Friendships with aggressors are usually based around their perceived influence, fear and protection as opposed to friendships being formed because of commonalities and the enjoyment of someone else’s company. This is how cults and gangs are formed-by fear not fun.
Dealing with aggression
In the moment of an aggressive act, we will naturally have a fight, flight or freeze response. It’s instinctive. We are likely to complete a mini-risk assessment of the situation we are in.
Personal safety is paramount above any strategy whatsoever. If there is any threat of violence, get out of there. Walk away, run. Whatever you need to do.
Another mantra of mine is that ‘you can’t rationalise with someone who isn’t rational’. My advice is do not even try to engage in a conversation with someone who is not rational at that point. If they are drunk, angry or intoxicated in any way, do not bother to try any techniques. Leave them to it and speak to them when sober or calmer.
- Stay calm- have you ever had a good result from arguing back or retaliating? Probably not. So it’s best to avoid it!
- Empathy- are they having a bad day? Is the behaviour unusual? What’s actually going on for that person on that day?
- Take ownership- are you responsible for anything? Have you behaved aggressively yourself? Name it. I’m sorry I was talking during your presentation, but… (see point 5) We all make mistakes!
- Say something!- Only you can decide whether you say something in the moment or following an event. If someone just is not listening, forget it. Withdraw from the scene, but don’t forget about it. We often just let things go but in the long run, this passive behaviour will not get you anywhere. In the moment reponses are great, but not always appropriate or realistic.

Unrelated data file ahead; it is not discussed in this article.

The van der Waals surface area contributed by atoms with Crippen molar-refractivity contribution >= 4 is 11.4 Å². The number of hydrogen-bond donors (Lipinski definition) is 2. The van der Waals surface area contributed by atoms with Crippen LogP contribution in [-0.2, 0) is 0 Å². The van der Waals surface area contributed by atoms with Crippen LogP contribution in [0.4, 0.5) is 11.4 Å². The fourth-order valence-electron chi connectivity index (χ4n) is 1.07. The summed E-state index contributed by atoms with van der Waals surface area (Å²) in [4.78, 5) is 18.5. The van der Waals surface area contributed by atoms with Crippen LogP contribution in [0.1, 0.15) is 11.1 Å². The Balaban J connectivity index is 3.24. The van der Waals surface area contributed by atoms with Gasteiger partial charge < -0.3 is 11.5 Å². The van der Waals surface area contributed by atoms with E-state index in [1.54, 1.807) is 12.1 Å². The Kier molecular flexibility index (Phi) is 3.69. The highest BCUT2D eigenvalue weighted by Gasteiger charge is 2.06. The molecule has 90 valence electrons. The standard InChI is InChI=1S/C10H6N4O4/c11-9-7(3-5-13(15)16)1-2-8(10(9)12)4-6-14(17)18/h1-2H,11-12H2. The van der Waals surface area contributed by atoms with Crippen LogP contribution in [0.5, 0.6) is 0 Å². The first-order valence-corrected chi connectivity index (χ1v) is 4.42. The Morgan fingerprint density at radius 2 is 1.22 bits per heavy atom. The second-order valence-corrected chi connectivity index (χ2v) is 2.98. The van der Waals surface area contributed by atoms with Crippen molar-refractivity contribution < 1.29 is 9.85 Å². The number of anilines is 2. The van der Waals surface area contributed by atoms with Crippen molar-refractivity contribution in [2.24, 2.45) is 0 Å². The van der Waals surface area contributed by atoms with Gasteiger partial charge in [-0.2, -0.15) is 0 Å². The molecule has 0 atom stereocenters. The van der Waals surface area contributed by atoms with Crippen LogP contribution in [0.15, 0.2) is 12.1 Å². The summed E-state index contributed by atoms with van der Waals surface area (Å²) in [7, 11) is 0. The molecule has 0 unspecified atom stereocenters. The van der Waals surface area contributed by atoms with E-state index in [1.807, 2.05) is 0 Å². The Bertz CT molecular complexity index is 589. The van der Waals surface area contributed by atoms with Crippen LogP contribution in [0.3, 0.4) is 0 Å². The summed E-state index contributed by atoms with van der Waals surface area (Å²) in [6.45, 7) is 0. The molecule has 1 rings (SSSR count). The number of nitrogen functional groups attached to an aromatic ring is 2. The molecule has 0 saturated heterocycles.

- Respond, don’t react- Tell the other person how you feel. My favourite tool for this is I-messages. Frame it like this:
- I feel… (state how you feel)
- When you.. (state the behaviour)
- I would like… (what you would like to happen instead)
For example, “I feel upset when you shout at me. I would like it if you could wait until you feel calm to have a discussion about things in the future.”
It is a fact that NOBODY can argue with your feelings. They are yours and they belong to you. This way will have more of an impact that yelling back at them.
- Establish triggers- if it is a loved one or someone you see regularly, working out what triggers them to aggressive behaviour is useful, so that you can plan ahead for future outbursts and how you will manage it. Look out for the red flags that are typical when their undesirable behaviours are triggered.
- Consider your values- what do you believe in? What will you or wont you accept? How would you feel if someone behaved this way towards your grandma, your best friend or your son?
- Consider the future of your relationship- violence is not acceptable in any forms. Aggression can be worked with, providing the individual is accountable and takes responsibility for their behaviour. If they do not, you do not have to accept it. Think about your options as you could reduce contact, cut ties, move out, only see in certain situations and so on.
I can help
My service, The Vesta Approach, supports families affected by a loved one’s substance use. You can access confidential support from me wherever you are in the world. I will help you to get your loved one into treatment and lead a better life. I offer face to face sessions in the Manchester (UK) area or via Skype.
I also have an online therapeutic programme. Take a look at my services here
I have a closed Facebook Group called Vesta Confidential. If you are affected by a loved one’s substance use, come and join me.